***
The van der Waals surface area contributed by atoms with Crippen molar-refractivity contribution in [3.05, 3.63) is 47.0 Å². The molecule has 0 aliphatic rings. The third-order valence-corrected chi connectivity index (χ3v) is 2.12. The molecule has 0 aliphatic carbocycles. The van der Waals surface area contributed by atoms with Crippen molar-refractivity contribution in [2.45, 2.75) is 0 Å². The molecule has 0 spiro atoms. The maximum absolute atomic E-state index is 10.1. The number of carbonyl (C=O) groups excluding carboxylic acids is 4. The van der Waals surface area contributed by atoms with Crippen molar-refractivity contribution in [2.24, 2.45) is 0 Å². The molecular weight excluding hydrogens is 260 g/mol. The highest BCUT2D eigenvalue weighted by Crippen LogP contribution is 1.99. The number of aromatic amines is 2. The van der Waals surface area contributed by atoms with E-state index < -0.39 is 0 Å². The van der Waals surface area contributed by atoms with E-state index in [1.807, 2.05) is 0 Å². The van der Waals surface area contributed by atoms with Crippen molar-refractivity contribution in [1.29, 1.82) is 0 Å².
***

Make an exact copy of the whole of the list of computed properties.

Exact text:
The van der Waals surface area contributed by atoms with Crippen molar-refractivity contribution in [3.05, 3.63) is 47.0 Å². The molecule has 0 aliphatic rings. The third-order valence-corrected chi connectivity index (χ3v) is 2.12. The molecule has 0 aliphatic carbocycles. The van der Waals surface area contributed by atoms with Crippen molar-refractivity contribution in [2.45, 2.75) is 0 Å². The molecule has 0 spiro atoms. The maximum absolute atomic E-state index is 10.1. The number of carbonyl (C=O) groups excluding carboxylic acids is 4. The van der Waals surface area contributed by atoms with Crippen molar-refractivity contribution in [2.24, 2.45) is 0 Å². The molecular weight excluding hydrogens is 260 g/mol. The highest BCUT2D eigenvalue weighted by Crippen LogP contribution is 1.99. The number of aromatic amines is 2. The van der Waals surface area contributed by atoms with E-state index < -0.39 is 0 Å². The van der Waals surface area contributed by atoms with E-state index in [1.807, 2.05) is 0 Å². The van der Waals surface area contributed by atoms with Crippen molar-refractivity contribution in [1.29, 1.82) is 0 Å².